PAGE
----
For Eve Hewson and Joseph Gordon-Levitt, Guitar Playing will have to do.


Can a guitar turn things around?  Well no, not when you throw it against the wall like that!  

Meet Flora (Eve Hewson), a struggling thirty-something single mom in working class Dublin.  Flora’s been making ends meet as a daytime nanny (babysitter) for a wealthy lady’s two small children.  Lugging toddlers around and wiping butts in this manner ought to be beneath her at this phase of life, but here she is.  Her husband (Jack Reynor) took off; her son, Max (Orén Kinlan), is a thieving delinquent with a criminal record at fourteen.  Her own prospects for a brighter future are slim and none.  

On a whim, she pulls an abandoned acoustic guitar out of a trash heap. This being a John Carney film (OnceBegin Again, Sing Street), it’s quickly understood that the path to whatever self-reconciliation that needs to happen for Flora involves with making music.  Carney’s efforts as a writer/director are lousy with troubled Irish folks making their way as budding yet amazing talents with a guitar case slung over their shoulder.  Will Flora prove to have the hidden talent of her cinematic forebearers?  Even if she doesn’t, could this be the key to finding new love and connecting with Max?

Egads, this movie.  Despite Eve Hewson’s dynamic lead turn as this rolling hot mess of a woman who completely lost her verbal filter years ago (very R-rated language abounds), Flora and Son doesn’t perform on the level of past Carney favorites.  The bow that everything ends up wrapped in may be far from tidy, but the thin wrapping paper doesn’t exactly leave many elements to be surprised by.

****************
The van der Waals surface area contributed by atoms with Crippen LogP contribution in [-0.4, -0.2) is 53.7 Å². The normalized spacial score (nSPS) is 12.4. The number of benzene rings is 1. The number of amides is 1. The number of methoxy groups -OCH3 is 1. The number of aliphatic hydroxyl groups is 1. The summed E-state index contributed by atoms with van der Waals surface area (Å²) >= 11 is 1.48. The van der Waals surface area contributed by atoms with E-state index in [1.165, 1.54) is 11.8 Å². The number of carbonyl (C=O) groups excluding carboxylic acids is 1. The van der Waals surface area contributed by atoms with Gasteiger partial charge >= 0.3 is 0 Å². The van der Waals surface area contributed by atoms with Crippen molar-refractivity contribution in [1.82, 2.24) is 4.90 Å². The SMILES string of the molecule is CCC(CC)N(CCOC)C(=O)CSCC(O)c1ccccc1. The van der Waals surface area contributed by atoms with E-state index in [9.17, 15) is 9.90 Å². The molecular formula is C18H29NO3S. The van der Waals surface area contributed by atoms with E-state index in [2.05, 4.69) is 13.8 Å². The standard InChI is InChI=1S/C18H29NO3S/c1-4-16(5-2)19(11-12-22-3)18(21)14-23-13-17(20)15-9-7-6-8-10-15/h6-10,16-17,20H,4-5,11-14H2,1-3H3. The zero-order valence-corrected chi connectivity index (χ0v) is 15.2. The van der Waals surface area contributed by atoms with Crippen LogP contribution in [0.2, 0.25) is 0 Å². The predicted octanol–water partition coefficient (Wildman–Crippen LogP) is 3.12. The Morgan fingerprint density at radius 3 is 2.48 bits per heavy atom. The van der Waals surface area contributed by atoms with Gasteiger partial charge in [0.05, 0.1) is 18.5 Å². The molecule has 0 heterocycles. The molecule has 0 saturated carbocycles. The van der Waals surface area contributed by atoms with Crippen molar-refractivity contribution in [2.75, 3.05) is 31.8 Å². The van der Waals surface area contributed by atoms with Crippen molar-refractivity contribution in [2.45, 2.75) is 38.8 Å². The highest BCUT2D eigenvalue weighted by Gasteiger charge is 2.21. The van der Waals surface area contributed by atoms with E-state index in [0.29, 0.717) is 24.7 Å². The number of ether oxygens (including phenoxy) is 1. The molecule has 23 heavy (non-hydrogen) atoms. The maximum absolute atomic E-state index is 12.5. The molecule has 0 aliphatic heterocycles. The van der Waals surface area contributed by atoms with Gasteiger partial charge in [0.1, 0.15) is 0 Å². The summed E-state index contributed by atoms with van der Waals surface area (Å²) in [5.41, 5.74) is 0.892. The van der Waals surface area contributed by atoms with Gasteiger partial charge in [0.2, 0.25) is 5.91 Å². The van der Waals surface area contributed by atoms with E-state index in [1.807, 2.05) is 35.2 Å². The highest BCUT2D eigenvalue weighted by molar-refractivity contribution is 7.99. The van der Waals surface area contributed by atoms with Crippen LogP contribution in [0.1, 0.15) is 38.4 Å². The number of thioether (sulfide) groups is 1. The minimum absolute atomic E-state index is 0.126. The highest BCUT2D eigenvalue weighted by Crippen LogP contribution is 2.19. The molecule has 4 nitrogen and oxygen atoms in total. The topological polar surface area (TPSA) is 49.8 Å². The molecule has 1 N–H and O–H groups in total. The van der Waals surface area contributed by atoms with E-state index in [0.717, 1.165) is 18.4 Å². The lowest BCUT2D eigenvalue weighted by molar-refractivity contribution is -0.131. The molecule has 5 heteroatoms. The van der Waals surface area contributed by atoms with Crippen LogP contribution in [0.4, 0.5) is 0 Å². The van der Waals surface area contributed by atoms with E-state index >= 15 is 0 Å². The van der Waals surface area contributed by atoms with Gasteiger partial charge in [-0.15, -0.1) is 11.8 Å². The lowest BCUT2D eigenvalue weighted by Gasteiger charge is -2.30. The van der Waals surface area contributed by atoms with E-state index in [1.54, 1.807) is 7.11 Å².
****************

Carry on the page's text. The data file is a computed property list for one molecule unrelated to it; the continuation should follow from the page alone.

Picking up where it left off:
Flora’s stumbling journey towards finding her musical groove, falling in love with her Los Angeles-based online guitar instructor, Jeff (Joseph Gordon-Levitt, making a noble go of it as the film’s warm blanket), and waking up to her son’s need for her advocacy isn’t 100% predictable, but who cares.  When a ninety-seven-minute movie ends up crawling to its finish line the way that this one does, the project’s shortcomings transcend apt casting.

It’s worth reiterating that Ms. Hewson is, by a wide measure, the real story here.  Otherwise, Flora and Son merely resonates as another John Carney movie on his shelf of John Carney movies that are really looking and sounding too much alike.  This one is too much of poof to even bother hating.  Thanks to Hewson and Gordon-Levitt, it has plenty of passable moments.  (Although Carney’s device of him appearing to her in the flesh when in actuality they’re just really, really connecting with one another over Zoom is embarrassing).  But it also has its share of shruggy dead ends.  (The character of Max is a charisma vacuum).

Ordinarily it’s always kind of a shame when a movie is relegated to some streaming platform, but in the case of Flora and Son and its big fat benefactor/immediate final resting place, AppleTV+, it all feels of a piece.  After all, if ever there was a movie to dial up on a lazy Sunday afternoon while you’re distracted by your other Apple products, this is it.  Despite Flora’s aforementioned frustrated outburst, Flora and Son is no guitar-smasher.